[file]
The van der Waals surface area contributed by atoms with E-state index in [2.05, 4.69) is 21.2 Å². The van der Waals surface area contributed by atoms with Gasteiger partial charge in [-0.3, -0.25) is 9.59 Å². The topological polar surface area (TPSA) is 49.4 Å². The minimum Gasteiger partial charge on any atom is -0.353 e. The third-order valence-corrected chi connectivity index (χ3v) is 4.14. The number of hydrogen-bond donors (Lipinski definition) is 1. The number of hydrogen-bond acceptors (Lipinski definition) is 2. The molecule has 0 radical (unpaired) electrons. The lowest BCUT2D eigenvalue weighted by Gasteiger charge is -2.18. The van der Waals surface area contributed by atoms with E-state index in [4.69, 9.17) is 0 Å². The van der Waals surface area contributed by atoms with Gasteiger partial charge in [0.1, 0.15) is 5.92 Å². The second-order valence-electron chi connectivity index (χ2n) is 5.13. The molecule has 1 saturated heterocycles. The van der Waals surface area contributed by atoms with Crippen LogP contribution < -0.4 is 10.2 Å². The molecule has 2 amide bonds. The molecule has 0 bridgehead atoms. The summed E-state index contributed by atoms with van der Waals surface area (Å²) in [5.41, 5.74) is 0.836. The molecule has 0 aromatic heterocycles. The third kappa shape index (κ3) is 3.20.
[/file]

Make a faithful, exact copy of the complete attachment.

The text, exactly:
The van der Waals surface area contributed by atoms with E-state index in [2.05, 4.69) is 21.2 Å². The van der Waals surface area contributed by atoms with Gasteiger partial charge in [-0.3, -0.25) is 9.59 Å². The topological polar surface area (TPSA) is 49.4 Å². The minimum Gasteiger partial charge on any atom is -0.353 e. The third-order valence-corrected chi connectivity index (χ3v) is 4.14. The number of hydrogen-bond donors (Lipinski definition) is 1. The number of hydrogen-bond acceptors (Lipinski definition) is 2. The molecule has 0 radical (unpaired) electrons. The lowest BCUT2D eigenvalue weighted by Gasteiger charge is -2.18. The van der Waals surface area contributed by atoms with E-state index in [4.69, 9.17) is 0 Å². The van der Waals surface area contributed by atoms with Gasteiger partial charge in [0.1, 0.15) is 5.92 Å². The second-order valence-electron chi connectivity index (χ2n) is 5.13. The molecule has 1 saturated heterocycles. The van der Waals surface area contributed by atoms with Crippen LogP contribution < -0.4 is 10.2 Å². The molecule has 2 amide bonds. The molecule has 0 bridgehead atoms. The summed E-state index contributed by atoms with van der Waals surface area (Å²) in [5.41, 5.74) is 0.836. The molecule has 0 aromatic heterocycles. The third kappa shape index (κ3) is 3.20.